Three Kings at Ovu display traditional Urhobo
regal wear. The crowns are beaded with high-valued coral beads.
Orodje r' Okpe (left) and Ovie r' Agbon preside
over the two largest cultural units in Urhoboland. Their kingdoms are
also the most populous in Urhoboland.
The King of Olomu presides over one of the most ancient cultures in Urhoboland and Western Niger Delta. Many Urhobo subcultures trace their origins to Olomu. The King therefore takes his responsibility in the preservation of Urhobo traditions very seriously.
His Majesty Okpara I, Ovie (King) r' Agbon (left) and Olorogun Felix Ibru
Mr. Goodie Ibru, Chairman of Ikeja-Lagos Sheraton Hotels (left) and Chief E. K. Clark (a High Chief).
Olorogun Felix Ibru (titled from Olomu) and Maj.-Gen. David Ejoor (titled from Agbon). Note their similary aghigho wear. While Olorogun Ibru wears one, Chief Ejoor wears two. Such variations are supervised and are strictly enforced.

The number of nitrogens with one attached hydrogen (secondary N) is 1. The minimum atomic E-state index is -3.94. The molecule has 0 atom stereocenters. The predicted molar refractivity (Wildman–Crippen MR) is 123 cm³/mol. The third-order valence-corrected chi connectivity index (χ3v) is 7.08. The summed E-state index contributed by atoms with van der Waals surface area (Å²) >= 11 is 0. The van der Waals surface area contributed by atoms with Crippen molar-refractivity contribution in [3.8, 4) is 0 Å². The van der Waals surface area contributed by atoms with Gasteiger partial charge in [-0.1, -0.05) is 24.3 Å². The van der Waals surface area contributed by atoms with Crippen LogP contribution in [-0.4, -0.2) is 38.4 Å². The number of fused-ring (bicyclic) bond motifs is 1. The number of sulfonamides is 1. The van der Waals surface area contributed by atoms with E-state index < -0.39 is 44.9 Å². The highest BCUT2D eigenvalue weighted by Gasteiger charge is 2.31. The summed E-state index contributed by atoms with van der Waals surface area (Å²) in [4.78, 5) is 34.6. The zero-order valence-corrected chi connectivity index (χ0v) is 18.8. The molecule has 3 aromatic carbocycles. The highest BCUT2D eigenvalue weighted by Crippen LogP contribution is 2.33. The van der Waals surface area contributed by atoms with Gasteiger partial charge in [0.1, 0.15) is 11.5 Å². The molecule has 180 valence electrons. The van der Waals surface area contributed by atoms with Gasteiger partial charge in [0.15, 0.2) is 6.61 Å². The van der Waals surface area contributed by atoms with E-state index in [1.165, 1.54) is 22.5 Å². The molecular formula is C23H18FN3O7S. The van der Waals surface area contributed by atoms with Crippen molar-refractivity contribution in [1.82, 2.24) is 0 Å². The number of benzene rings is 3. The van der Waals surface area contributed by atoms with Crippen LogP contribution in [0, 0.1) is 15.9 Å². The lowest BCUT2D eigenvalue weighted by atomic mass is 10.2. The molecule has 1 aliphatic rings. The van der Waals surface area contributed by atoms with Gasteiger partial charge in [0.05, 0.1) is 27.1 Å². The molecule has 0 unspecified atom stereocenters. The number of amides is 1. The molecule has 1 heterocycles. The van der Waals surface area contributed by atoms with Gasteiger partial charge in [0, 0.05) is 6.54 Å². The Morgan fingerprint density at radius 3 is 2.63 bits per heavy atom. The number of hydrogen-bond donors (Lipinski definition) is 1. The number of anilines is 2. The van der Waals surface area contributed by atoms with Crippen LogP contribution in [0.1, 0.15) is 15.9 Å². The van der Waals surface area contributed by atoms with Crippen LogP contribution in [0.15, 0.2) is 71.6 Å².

Kings and aristocrats at Christian Church service. While Olorogun Felix Ibru and Chief David Ejoor removed their hats at Church service, the Kings retained their crowns throughout the Thanksgiving Service.
(Starting from the right) Olorogun Felix Ibru (High Chief with aghigho), Mr. Goodie Ibru, Mrs. Emuobo Ibru, Chief Johnson Barovbe (with aghigho) and a chiefly couple to the right of Barovbe both of whom wear aghigho.
(From left) Chief Johnson Barovbe (with aghigho) , Chief Simeon Ohwofa (with aghigho), and a friend without aghigho and therefore not a chief.
A Group of Distinguished Urhobo Leaders
From left to right: Chief Johnson Barovbe (with aghigho and a walking stick); Olorogun Felix Ibru (with aghigho); Professor Peter Ekeh (wearing coral beads but not aghigho, because he is not a chief); Olorogun Moses Taiga (wearing aghigho and other aristocratic insignia); and Chief Simeon Ohwofa (wearing aghigho).